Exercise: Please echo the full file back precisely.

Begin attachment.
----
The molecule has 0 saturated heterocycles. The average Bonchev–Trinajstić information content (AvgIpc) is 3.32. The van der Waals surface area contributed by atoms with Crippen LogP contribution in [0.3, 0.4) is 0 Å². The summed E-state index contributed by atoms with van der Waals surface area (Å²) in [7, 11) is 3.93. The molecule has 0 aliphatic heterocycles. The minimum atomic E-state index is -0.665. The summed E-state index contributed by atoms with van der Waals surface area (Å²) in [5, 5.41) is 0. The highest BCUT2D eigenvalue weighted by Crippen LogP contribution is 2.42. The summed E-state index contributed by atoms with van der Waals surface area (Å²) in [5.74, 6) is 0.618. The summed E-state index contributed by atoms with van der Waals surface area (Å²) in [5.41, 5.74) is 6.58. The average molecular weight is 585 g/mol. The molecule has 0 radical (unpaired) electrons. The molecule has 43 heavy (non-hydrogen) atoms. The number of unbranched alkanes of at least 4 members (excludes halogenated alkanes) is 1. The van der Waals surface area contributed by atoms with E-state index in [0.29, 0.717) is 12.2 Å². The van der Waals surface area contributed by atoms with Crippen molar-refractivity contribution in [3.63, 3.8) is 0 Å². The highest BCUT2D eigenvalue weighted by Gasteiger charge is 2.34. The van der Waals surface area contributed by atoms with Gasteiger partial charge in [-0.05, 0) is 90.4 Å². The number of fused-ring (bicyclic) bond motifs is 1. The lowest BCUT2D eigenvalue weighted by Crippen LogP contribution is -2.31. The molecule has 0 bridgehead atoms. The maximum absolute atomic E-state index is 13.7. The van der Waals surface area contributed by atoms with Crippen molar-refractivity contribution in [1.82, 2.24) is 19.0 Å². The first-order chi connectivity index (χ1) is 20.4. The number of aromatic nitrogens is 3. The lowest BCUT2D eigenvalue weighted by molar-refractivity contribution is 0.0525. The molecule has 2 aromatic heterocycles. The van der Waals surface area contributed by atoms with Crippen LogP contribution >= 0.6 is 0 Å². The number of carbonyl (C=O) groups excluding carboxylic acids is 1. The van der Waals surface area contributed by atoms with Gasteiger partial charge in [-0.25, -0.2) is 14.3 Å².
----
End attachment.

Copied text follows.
The molecule has 0 saturated heterocycles. The average Bonchev–Trinajstić information content (AvgIpc) is 3.32. The van der Waals surface area contributed by atoms with Crippen LogP contribution in [0.3, 0.4) is 0 Å². The summed E-state index contributed by atoms with van der Waals surface area (Å²) in [7, 11) is 3.93. The molecule has 0 aliphatic heterocycles. The minimum atomic E-state index is -0.665. The summed E-state index contributed by atoms with van der Waals surface area (Å²) in [5, 5.41) is 0. The highest BCUT2D eigenvalue weighted by Crippen LogP contribution is 2.42. The summed E-state index contributed by atoms with van der Waals surface area (Å²) in [5.74, 6) is 0.618. The summed E-state index contributed by atoms with van der Waals surface area (Å²) in [5.41, 5.74) is 6.58. The average molecular weight is 585 g/mol. The molecule has 0 radical (unpaired) electrons. The molecule has 43 heavy (non-hydrogen) atoms. The number of unbranched alkanes of at least 4 members (excludes halogenated alkanes) is 1. The van der Waals surface area contributed by atoms with E-state index in [0.29, 0.717) is 12.2 Å². The van der Waals surface area contributed by atoms with Crippen molar-refractivity contribution in [3.63, 3.8) is 0 Å². The highest BCUT2D eigenvalue weighted by Gasteiger charge is 2.34. The van der Waals surface area contributed by atoms with Gasteiger partial charge in [-0.05, 0) is 90.4 Å². The number of fused-ring (bicyclic) bond motifs is 1. The lowest BCUT2D eigenvalue weighted by Crippen LogP contribution is -2.31. The molecule has 0 bridgehead atoms. The maximum absolute atomic E-state index is 13.7. The van der Waals surface area contributed by atoms with Crippen molar-refractivity contribution in [1.82, 2.24) is 19.0 Å². The first-order chi connectivity index (χ1) is 20.4. The number of aromatic nitrogens is 3. The lowest BCUT2D eigenvalue weighted by molar-refractivity contribution is 0.0525. The molecule has 2 aromatic heterocycles. The van der Waals surface area contributed by atoms with Crippen LogP contribution >= 0.6 is 0 Å². The number of carbonyl (C=O) groups excluding carboxylic acids is 1. The van der Waals surface area contributed by atoms with Gasteiger partial charge in [-0.25, -0.2) is 14.3 Å².